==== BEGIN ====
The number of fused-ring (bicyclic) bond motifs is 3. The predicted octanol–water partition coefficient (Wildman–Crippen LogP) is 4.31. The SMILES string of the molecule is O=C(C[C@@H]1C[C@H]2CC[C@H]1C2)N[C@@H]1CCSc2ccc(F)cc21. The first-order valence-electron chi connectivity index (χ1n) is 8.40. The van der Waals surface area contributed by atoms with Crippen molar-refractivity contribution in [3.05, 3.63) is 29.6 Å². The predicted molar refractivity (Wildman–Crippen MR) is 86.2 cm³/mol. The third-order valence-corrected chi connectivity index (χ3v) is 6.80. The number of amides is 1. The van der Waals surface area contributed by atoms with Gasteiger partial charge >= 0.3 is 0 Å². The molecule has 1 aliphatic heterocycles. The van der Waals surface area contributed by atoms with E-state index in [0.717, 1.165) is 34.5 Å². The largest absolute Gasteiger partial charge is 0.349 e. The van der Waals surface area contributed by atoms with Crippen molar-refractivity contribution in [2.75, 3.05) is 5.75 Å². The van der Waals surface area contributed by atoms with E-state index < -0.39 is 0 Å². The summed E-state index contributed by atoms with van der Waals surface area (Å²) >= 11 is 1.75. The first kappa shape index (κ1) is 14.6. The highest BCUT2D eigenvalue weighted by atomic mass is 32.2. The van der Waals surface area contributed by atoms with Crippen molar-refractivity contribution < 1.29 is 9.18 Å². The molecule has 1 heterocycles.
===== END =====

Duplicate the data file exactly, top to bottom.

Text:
The number of fused-ring (bicyclic) bond motifs is 3. The predicted octanol–water partition coefficient (Wildman–Crippen LogP) is 4.31. The SMILES string of the molecule is O=C(C[C@@H]1C[C@H]2CC[C@H]1C2)N[C@@H]1CCSc2ccc(F)cc21. The first-order valence-electron chi connectivity index (χ1n) is 8.40. The van der Waals surface area contributed by atoms with Crippen molar-refractivity contribution in [3.05, 3.63) is 29.6 Å². The predicted molar refractivity (Wildman–Crippen MR) is 86.2 cm³/mol. The third-order valence-corrected chi connectivity index (χ3v) is 6.80. The number of amides is 1. The van der Waals surface area contributed by atoms with Gasteiger partial charge >= 0.3 is 0 Å². The molecule has 1 aliphatic heterocycles. The van der Waals surface area contributed by atoms with E-state index in [0.717, 1.165) is 34.5 Å². The largest absolute Gasteiger partial charge is 0.349 e. The van der Waals surface area contributed by atoms with Crippen molar-refractivity contribution in [2.75, 3.05) is 5.75 Å². The van der Waals surface area contributed by atoms with E-state index < -0.39 is 0 Å². The summed E-state index contributed by atoms with van der Waals surface area (Å²) >= 11 is 1.75. The first kappa shape index (κ1) is 14.6. The highest BCUT2D eigenvalue weighted by atomic mass is 32.2. The van der Waals surface area contributed by atoms with Crippen molar-refractivity contribution < 1.29 is 9.18 Å². The molecule has 1 heterocycles.